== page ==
Iraqi money cannot be accounted for by occupying forces responsible for the funds, according to two new reports.
Iraq has some of the world's biggest proven oil reserves
Discrepancies are highlighted in the handling of $20bn (£11bn) generated from Iraq's oil and other sources since war ended last year.
The Coalition Provisional Authority was given responsibility for the country's finances by the United Nations.
The UN stressed that money in the Development Fund for Iraq must be shown to be used in Iraq's best interests.
It was understood that all revenues would be paid into a central fund.
But both the charity Christian Aid and the Liberal Democrats are now criticising the CPA, saying no audit of how the money was used had been carried out until April of this year - two months before the handover of power.
Christian Aid described the information regarding the allocation of money as "woefully inadequate".
On 29 May, the CPA revealed $19.4bn (£10.7bn) had been paid into the DFI and spent on a wheat purchase programme, electricity and oil infrastructure programmes and equipment for Iraqi security forces, among other purchases.
The Coalition said $10bn (£5.5bn) of the total sum came from oil revenues.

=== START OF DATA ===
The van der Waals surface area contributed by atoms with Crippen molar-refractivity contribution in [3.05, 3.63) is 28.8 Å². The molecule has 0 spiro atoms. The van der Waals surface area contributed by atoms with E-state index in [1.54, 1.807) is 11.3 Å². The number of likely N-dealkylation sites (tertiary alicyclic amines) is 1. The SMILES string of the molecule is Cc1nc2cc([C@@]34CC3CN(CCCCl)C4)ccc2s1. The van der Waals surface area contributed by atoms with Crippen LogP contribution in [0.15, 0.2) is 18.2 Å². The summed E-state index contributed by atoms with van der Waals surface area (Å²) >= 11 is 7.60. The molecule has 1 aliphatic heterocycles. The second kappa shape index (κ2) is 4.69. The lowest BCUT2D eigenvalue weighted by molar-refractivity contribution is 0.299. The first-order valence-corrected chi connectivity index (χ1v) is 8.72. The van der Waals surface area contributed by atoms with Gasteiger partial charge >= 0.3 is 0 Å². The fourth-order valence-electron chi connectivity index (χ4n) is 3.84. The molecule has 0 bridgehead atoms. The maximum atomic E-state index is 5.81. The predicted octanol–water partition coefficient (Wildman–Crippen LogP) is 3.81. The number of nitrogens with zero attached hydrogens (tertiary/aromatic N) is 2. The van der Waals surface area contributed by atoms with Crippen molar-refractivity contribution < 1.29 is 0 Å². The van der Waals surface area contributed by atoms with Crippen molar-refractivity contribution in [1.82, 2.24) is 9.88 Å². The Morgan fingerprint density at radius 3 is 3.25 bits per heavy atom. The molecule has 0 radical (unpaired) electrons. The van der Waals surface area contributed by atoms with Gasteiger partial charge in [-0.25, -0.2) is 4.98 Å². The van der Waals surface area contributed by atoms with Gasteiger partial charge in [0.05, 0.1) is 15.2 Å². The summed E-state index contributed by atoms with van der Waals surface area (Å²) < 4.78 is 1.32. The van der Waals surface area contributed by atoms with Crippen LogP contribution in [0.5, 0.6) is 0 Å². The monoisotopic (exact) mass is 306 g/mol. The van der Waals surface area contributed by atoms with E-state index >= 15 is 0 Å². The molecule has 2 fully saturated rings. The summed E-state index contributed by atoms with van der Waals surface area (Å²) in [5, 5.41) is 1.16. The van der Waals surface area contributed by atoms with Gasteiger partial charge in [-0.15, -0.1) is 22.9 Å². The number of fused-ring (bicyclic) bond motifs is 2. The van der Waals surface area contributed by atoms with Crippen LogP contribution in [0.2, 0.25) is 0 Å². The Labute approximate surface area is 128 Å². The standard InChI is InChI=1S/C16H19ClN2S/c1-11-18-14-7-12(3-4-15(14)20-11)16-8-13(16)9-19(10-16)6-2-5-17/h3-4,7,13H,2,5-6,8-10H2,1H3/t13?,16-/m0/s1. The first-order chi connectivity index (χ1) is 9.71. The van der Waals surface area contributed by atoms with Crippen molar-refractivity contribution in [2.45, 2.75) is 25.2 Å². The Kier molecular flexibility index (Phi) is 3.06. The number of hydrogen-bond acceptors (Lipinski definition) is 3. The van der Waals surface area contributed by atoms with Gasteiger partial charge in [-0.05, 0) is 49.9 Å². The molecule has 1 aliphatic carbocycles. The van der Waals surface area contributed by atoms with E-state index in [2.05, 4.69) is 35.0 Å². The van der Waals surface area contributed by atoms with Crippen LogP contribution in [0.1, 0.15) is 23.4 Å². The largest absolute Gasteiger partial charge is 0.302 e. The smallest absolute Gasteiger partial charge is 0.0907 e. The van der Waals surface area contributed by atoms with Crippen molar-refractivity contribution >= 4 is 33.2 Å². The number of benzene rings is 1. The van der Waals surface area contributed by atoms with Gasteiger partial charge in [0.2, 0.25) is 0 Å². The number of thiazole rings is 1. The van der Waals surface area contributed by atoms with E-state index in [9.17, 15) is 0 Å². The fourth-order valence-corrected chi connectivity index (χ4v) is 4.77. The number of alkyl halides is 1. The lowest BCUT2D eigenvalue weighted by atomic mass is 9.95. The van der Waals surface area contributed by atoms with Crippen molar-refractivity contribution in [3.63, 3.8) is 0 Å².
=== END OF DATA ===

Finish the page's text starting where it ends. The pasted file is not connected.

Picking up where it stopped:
But, according to the Lib Dems, there is a shortfall of up to $3.7bn (£2.03bn) between the amount of oil revenue earned and the money paid into the DFI by the CPA.
Iraq's oil resources generate billions of dollars each year and both studies insist it is not known how that money has been spent.
Helen Collinson, from Christian Aid, said: "For the entire year that the CPA has been in power in Iraq it has been impossible to tell with any accuracy what the CPA has been doing with Iraq's money."
In a separate study, the Liberal Democrats said the CPA was obliged to pay all oil revenues into the DFI, but there appears to be a significant disparity.
According to CPA figures, the DFI had received $10.8bn (£5.9bn) for oil revenue by 21 June this year.
But research by the Lib Dems suggests oil revenues stand between $12.2bn (£6.7bn) and $14.5bn (£7.96bn).
Christian Aid put the figure at $13bn (£7.1bn).
Liberal Democrat foreign affairs spokesman, Sir Menzies Campbell, said: "This apparent discrepancy requires full investigation."
"Without concrete accounts from the CPA and the Iraqi transitional administration, questions will remain about how much has actually been earned and how much should rightfully be in the DFI."
The two studies will be published to coincide with the transfer of power on Wednesday.
Both investigations call on the CPA to reveal full details of expenditure and urge the British Government to exert some influence over the issue.
They also demand that a transparent system of financial accountability is put in place by the new Iraqi Government.